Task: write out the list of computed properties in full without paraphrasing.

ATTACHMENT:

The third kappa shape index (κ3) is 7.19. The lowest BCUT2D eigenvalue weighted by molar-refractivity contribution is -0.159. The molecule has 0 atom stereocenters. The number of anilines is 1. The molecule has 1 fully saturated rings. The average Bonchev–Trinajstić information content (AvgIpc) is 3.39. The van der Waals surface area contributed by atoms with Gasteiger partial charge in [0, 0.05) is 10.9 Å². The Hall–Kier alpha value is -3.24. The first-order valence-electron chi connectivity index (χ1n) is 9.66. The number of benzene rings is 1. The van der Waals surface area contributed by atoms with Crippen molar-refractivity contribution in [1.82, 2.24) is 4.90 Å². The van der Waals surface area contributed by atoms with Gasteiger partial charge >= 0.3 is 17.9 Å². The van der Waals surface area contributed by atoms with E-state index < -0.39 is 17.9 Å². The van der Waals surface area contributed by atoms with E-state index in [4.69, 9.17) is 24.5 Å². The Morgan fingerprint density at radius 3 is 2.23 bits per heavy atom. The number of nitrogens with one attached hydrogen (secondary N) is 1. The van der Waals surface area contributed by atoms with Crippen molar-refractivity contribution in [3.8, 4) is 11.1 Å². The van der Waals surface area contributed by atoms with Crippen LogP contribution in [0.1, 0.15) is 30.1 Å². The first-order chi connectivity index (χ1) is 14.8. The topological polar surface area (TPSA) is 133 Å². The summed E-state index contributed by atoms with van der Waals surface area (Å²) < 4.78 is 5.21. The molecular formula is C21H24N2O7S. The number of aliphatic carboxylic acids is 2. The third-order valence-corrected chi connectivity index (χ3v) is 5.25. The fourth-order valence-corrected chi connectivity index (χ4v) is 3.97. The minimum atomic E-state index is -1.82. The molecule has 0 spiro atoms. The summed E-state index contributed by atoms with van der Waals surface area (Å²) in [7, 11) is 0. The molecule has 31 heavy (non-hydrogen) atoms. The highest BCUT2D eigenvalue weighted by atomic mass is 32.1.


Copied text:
The third kappa shape index (κ3) is 7.19. The lowest BCUT2D eigenvalue weighted by molar-refractivity contribution is -0.159. The molecule has 0 atom stereocenters. The number of anilines is 1. The molecule has 1 fully saturated rings. The average Bonchev–Trinajstić information content (AvgIpc) is 3.39. The van der Waals surface area contributed by atoms with Gasteiger partial charge in [0, 0.05) is 10.9 Å². The Hall–Kier alpha value is -3.24. The first-order valence-electron chi connectivity index (χ1n) is 9.66. The number of benzene rings is 1. The van der Waals surface area contributed by atoms with Crippen molar-refractivity contribution in [1.82, 2.24) is 4.90 Å². The van der Waals surface area contributed by atoms with Gasteiger partial charge >= 0.3 is 17.9 Å². The van der Waals surface area contributed by atoms with E-state index < -0.39 is 17.9 Å². The van der Waals surface area contributed by atoms with E-state index in [4.69, 9.17) is 24.5 Å². The Morgan fingerprint density at radius 3 is 2.23 bits per heavy atom. The number of nitrogens with one attached hydrogen (secondary N) is 1. The van der Waals surface area contributed by atoms with Crippen molar-refractivity contribution in [3.8, 4) is 11.1 Å². The van der Waals surface area contributed by atoms with Crippen LogP contribution in [0.1, 0.15) is 30.1 Å². The first-order chi connectivity index (χ1) is 14.8. The topological polar surface area (TPSA) is 133 Å². The summed E-state index contributed by atoms with van der Waals surface area (Å²) < 4.78 is 5.21. The molecular formula is C21H24N2O7S. The number of aliphatic carboxylic acids is 2. The third-order valence-corrected chi connectivity index (χ3v) is 5.25. The fourth-order valence-corrected chi connectivity index (χ4v) is 3.97. The minimum atomic E-state index is -1.82. The molecule has 0 spiro atoms. The summed E-state index contributed by atoms with van der Waals surface area (Å²) in [7, 11) is 0. The molecule has 31 heavy (non-hydrogen) atoms. The highest BCUT2D eigenvalue weighted by atomic mass is 32.1.